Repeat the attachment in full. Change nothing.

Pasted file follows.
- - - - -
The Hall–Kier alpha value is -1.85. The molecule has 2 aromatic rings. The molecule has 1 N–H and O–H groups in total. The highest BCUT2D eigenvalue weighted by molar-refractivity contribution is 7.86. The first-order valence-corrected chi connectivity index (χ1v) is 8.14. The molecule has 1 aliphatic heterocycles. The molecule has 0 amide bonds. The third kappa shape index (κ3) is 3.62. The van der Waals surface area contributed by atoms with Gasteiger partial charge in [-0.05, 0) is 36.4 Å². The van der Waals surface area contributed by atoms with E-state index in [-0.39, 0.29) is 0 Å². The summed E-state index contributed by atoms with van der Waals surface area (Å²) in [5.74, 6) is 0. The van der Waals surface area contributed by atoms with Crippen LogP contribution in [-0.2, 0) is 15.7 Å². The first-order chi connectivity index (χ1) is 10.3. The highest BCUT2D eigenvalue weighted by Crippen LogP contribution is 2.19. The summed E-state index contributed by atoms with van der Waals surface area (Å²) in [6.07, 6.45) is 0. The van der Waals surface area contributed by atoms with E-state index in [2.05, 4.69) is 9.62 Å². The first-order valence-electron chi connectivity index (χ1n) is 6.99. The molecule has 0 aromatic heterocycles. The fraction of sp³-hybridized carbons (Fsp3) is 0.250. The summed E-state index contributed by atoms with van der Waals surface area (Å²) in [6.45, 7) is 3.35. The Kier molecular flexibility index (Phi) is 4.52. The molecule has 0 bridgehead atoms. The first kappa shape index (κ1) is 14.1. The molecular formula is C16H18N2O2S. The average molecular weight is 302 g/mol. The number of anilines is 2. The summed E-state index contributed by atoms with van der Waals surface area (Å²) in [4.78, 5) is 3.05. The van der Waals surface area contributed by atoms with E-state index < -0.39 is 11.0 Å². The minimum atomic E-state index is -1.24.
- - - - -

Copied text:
The Hall–Kier alpha value is -1.85. The molecule has 2 aromatic rings. The molecule has 1 N–H and O–H groups in total. The highest BCUT2D eigenvalue weighted by molar-refractivity contribution is 7.86. The first-order valence-corrected chi connectivity index (χ1v) is 8.14. The molecule has 1 aliphatic heterocycles. The molecule has 0 amide bonds. The third kappa shape index (κ3) is 3.62. The van der Waals surface area contributed by atoms with Gasteiger partial charge in [-0.05, 0) is 36.4 Å². The van der Waals surface area contributed by atoms with E-state index in [-0.39, 0.29) is 0 Å². The summed E-state index contributed by atoms with van der Waals surface area (Å²) in [5.74, 6) is 0. The van der Waals surface area contributed by atoms with Crippen LogP contribution in [-0.2, 0) is 15.7 Å². The first-order chi connectivity index (χ1) is 10.3. The highest BCUT2D eigenvalue weighted by Crippen LogP contribution is 2.19. The summed E-state index contributed by atoms with van der Waals surface area (Å²) in [6.07, 6.45) is 0. The van der Waals surface area contributed by atoms with E-state index in [2.05, 4.69) is 9.62 Å². The first-order valence-electron chi connectivity index (χ1n) is 6.99. The molecule has 0 aromatic heterocycles. The fraction of sp³-hybridized carbons (Fsp3) is 0.250. The summed E-state index contributed by atoms with van der Waals surface area (Å²) in [6.45, 7) is 3.35. The Kier molecular flexibility index (Phi) is 4.52. The molecule has 0 bridgehead atoms. The first kappa shape index (κ1) is 14.1. The molecular formula is C16H18N2O2S. The average molecular weight is 302 g/mol. The number of anilines is 2. The summed E-state index contributed by atoms with van der Waals surface area (Å²) in [4.78, 5) is 3.05. The van der Waals surface area contributed by atoms with E-state index < -0.39 is 11.0 Å². The minimum atomic E-state index is -1.24.